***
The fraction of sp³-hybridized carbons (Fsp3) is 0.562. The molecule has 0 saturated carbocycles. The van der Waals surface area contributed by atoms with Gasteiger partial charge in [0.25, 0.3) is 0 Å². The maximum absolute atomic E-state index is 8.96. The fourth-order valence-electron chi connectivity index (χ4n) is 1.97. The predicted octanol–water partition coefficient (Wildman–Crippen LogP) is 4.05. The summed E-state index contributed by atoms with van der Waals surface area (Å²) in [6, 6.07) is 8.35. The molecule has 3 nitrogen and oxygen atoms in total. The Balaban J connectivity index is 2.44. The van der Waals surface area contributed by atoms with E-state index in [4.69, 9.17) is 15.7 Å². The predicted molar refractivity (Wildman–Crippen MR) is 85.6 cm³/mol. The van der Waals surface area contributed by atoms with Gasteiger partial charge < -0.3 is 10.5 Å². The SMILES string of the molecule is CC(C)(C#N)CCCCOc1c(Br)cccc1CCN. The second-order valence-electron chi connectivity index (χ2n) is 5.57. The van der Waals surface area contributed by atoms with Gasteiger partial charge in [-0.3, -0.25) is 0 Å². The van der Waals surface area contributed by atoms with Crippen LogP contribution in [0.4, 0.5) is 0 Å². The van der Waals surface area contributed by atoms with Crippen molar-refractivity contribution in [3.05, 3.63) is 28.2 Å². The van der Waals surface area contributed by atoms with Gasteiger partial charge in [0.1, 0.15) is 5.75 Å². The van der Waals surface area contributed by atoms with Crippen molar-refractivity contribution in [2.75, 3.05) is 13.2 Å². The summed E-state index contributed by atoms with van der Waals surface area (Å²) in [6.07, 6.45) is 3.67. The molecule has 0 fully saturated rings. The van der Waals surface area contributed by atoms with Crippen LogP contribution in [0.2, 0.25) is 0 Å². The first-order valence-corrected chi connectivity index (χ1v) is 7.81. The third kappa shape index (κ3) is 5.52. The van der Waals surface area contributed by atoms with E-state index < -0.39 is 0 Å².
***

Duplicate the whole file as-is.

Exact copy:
The fraction of sp³-hybridized carbons (Fsp3) is 0.562. The molecule has 0 saturated carbocycles. The van der Waals surface area contributed by atoms with Gasteiger partial charge in [0.25, 0.3) is 0 Å². The maximum absolute atomic E-state index is 8.96. The fourth-order valence-electron chi connectivity index (χ4n) is 1.97. The predicted octanol–water partition coefficient (Wildman–Crippen LogP) is 4.05. The summed E-state index contributed by atoms with van der Waals surface area (Å²) in [6, 6.07) is 8.35. The molecule has 3 nitrogen and oxygen atoms in total. The Balaban J connectivity index is 2.44. The van der Waals surface area contributed by atoms with E-state index in [4.69, 9.17) is 15.7 Å². The predicted molar refractivity (Wildman–Crippen MR) is 85.6 cm³/mol. The van der Waals surface area contributed by atoms with Gasteiger partial charge < -0.3 is 10.5 Å². The SMILES string of the molecule is CC(C)(C#N)CCCCOc1c(Br)cccc1CCN. The second-order valence-electron chi connectivity index (χ2n) is 5.57. The van der Waals surface area contributed by atoms with Gasteiger partial charge in [-0.3, -0.25) is 0 Å². The van der Waals surface area contributed by atoms with Crippen LogP contribution in [0.4, 0.5) is 0 Å². The van der Waals surface area contributed by atoms with Crippen molar-refractivity contribution in [3.05, 3.63) is 28.2 Å². The van der Waals surface area contributed by atoms with Gasteiger partial charge in [0.1, 0.15) is 5.75 Å². The van der Waals surface area contributed by atoms with Crippen molar-refractivity contribution in [2.75, 3.05) is 13.2 Å². The summed E-state index contributed by atoms with van der Waals surface area (Å²) in [6.07, 6.45) is 3.67. The molecule has 0 fully saturated rings. The van der Waals surface area contributed by atoms with Crippen LogP contribution in [0.2, 0.25) is 0 Å². The first-order valence-corrected chi connectivity index (χ1v) is 7.81. The third kappa shape index (κ3) is 5.52. The van der Waals surface area contributed by atoms with E-state index < -0.39 is 0 Å².